Windows and views are the base classes for creating any type of user interface. A window represents a geometric space on a screen, while a view acts like a canvas for objects. Smaller UI components, such as buttons and text boxes, are all attached to a view, and that view is anchored to a window. Think of a window as the frame of a painting and the view as the actual canvas. A window is designed to host only view classes, but views can contain controls, images, and even host subviews such as tables and pickers. You’ll learn about the different types of UI components in Chapters 3 and 10.
A view controller is a special kind of view object that manages how its views are displayed on the screen. View controllers can encapsulate one or more view objects and come with the plumbing to automatically handle screen rotations and transitions to other views when the user presses a button or flips the page. The view controller is designed as an intermediary between the view it is displaying and your underlying data and business logic.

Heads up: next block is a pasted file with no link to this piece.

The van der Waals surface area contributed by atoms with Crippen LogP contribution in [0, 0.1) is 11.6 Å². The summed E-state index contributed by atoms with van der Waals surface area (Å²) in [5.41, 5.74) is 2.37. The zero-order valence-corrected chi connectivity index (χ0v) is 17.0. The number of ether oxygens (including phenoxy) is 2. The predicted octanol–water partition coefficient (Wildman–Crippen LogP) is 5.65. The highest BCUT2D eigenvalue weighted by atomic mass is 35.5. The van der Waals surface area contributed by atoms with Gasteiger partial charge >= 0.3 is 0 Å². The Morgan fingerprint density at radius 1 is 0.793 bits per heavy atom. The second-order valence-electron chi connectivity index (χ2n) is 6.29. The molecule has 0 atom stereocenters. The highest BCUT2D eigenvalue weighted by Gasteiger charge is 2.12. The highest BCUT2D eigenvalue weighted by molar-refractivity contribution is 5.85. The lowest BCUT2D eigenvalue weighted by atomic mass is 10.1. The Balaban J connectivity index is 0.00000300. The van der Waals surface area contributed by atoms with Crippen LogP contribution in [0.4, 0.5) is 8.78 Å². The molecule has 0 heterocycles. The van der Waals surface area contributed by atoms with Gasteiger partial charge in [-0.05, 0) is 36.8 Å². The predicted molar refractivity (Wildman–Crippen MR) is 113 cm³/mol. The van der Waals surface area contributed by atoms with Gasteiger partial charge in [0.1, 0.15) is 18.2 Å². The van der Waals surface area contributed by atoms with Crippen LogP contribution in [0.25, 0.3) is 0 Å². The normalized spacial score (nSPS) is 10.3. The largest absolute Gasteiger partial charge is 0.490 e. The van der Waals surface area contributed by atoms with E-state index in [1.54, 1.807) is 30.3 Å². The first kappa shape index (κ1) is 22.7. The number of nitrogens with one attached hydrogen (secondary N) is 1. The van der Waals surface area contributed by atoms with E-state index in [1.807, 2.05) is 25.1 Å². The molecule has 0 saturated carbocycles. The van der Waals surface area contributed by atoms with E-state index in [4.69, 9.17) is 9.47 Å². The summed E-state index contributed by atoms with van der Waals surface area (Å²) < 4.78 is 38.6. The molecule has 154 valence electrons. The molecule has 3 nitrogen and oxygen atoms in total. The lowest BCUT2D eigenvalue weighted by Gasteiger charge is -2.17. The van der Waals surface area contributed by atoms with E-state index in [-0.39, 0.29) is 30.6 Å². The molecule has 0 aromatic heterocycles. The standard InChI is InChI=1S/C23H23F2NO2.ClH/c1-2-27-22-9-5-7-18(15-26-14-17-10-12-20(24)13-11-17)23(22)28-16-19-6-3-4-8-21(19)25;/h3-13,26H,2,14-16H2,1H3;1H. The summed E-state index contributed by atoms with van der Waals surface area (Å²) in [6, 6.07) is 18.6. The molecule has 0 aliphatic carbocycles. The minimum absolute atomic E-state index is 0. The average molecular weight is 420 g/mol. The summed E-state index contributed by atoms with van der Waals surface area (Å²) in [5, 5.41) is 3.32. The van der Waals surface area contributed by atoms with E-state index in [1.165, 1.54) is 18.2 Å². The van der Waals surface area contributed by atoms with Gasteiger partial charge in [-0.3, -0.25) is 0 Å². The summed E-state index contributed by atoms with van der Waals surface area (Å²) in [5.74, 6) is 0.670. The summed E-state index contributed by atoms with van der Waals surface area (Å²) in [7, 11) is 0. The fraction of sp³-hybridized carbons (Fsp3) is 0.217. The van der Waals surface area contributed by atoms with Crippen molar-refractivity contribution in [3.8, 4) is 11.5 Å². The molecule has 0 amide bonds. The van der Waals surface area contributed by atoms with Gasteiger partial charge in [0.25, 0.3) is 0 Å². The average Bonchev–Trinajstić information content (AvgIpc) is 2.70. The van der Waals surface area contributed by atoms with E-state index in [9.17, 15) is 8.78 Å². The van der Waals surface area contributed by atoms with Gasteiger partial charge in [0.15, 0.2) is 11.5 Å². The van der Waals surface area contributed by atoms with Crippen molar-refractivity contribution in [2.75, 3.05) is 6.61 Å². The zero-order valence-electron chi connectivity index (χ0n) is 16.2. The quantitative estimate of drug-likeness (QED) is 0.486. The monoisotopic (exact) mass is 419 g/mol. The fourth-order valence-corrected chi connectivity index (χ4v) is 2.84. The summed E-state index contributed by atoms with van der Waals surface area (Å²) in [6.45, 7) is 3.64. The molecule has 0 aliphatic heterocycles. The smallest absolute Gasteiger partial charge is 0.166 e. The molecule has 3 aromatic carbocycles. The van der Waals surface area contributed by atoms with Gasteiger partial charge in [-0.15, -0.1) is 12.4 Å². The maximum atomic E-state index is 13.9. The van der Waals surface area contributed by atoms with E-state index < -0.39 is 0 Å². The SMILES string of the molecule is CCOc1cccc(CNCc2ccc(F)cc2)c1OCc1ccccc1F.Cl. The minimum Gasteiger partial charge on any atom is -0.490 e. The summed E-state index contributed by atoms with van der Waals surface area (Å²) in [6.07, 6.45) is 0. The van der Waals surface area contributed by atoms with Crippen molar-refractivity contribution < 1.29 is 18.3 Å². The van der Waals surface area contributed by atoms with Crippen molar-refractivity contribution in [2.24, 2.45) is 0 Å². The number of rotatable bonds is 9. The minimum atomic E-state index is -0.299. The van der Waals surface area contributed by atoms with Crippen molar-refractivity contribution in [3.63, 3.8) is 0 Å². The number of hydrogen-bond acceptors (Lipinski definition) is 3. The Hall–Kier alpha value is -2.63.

Different types of controllers exist to provide different ways to display your data to the user. The iPod application employs a series of tabs along the bottom, allowing you to flip between artist and song lists, videos, and other information. The tab bar itself is available in one kind of view controller class (a tab bar controller), which is always visible on the screen regardless of which page the user is looking at. Other types of view controllers include table view controllers (which display your data in table form), image pickers (allowing the user to select an image from a library), and picker controllers (which solicit input using a series of scroll wheels).